There are a variety of places, this year, where you saw a word really just all of a sudden have unprecedented usage. And that right there is a signal of what makes a good word of the year. We just saw these spikes happening all over the place in a way that was really unprecedented.
It's not that the coronavirus certainly dominated this past year, but there were other really extraordinarily important things like Black Lives Matter, particularly since the killing of George Floyd.
And also, you did not give up on climate emergency as being that was due to 2019 word. What were some of the climate-related phrases or words you came up with this year?
"Climate," as a word, had a precipitous drop in use this year, partly because the coronavirus, the language of coronavirus, crowded out so much else. So we saw that drop. But there were some really interesting examples of where climate was still a preoccupation on people's minds.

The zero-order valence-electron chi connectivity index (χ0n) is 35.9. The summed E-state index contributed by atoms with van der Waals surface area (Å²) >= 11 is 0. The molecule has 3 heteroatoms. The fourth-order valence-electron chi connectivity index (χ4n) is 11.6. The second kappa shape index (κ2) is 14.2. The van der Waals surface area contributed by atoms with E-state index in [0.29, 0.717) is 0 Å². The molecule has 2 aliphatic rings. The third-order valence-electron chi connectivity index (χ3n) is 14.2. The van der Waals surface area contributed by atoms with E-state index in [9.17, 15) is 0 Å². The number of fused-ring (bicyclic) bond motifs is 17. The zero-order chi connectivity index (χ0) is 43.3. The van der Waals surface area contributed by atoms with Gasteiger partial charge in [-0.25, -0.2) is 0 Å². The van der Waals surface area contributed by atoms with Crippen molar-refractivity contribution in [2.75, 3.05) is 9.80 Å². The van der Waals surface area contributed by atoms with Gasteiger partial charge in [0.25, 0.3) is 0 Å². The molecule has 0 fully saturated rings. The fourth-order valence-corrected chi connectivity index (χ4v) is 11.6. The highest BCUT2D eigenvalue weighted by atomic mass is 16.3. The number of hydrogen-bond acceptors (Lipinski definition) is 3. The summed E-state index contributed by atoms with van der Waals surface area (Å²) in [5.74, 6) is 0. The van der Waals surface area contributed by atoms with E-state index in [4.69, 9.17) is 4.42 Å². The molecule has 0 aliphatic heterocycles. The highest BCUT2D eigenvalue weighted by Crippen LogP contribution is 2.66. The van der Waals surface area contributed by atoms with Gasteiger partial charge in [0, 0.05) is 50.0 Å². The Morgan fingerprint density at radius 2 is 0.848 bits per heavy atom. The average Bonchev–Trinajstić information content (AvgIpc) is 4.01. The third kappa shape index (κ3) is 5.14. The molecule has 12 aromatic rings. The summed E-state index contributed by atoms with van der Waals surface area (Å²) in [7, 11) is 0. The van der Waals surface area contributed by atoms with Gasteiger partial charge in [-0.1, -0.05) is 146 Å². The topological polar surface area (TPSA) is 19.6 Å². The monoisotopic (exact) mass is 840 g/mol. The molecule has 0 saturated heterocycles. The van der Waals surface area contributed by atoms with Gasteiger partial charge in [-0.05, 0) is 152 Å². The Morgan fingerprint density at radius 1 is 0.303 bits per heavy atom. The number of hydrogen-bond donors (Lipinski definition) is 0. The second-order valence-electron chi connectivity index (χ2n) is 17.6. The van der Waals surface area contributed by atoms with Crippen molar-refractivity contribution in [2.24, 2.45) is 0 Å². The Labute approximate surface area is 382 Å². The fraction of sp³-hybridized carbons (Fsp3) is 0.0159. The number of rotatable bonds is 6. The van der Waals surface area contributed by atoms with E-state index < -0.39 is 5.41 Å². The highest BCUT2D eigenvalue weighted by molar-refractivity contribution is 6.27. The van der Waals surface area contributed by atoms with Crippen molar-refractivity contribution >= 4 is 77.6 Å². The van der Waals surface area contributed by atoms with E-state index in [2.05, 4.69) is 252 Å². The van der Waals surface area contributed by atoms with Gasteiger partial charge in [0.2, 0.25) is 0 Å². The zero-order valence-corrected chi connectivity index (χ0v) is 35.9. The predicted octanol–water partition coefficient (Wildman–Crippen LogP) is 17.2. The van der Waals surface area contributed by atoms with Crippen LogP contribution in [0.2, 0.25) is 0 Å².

One is the term "anthropause," which describes the fact that during this period of lockdown, there's so many recorded places where we're polluting less because we're not traveling, where there's no air travel, there's less human activity.... And so anthropause captures this moment right now.
It's also a very interesting thing for scientists to study. Another word that's climate related is "net zero," which … has been a term that's been around for a while. But just this past month, we saw the usage spike when China made a pledge to by 2060 be carbon neutral. And so a lot of conversation started happening around that, [then] we saw its usage increased dramatically.
Written by Lito Howse and Mary Vallis. Produced by Jeanne Armstrong. Q&A condensed and edited for clarity.
- A previous version of this story credited the Oxford English Dictionary for compiling the Word of the Year report. In fact, Oxford Languages, an overarching group that includes dictionaries like the OED, compiles the annual list.Nov 27, 2020 4:51 PM ET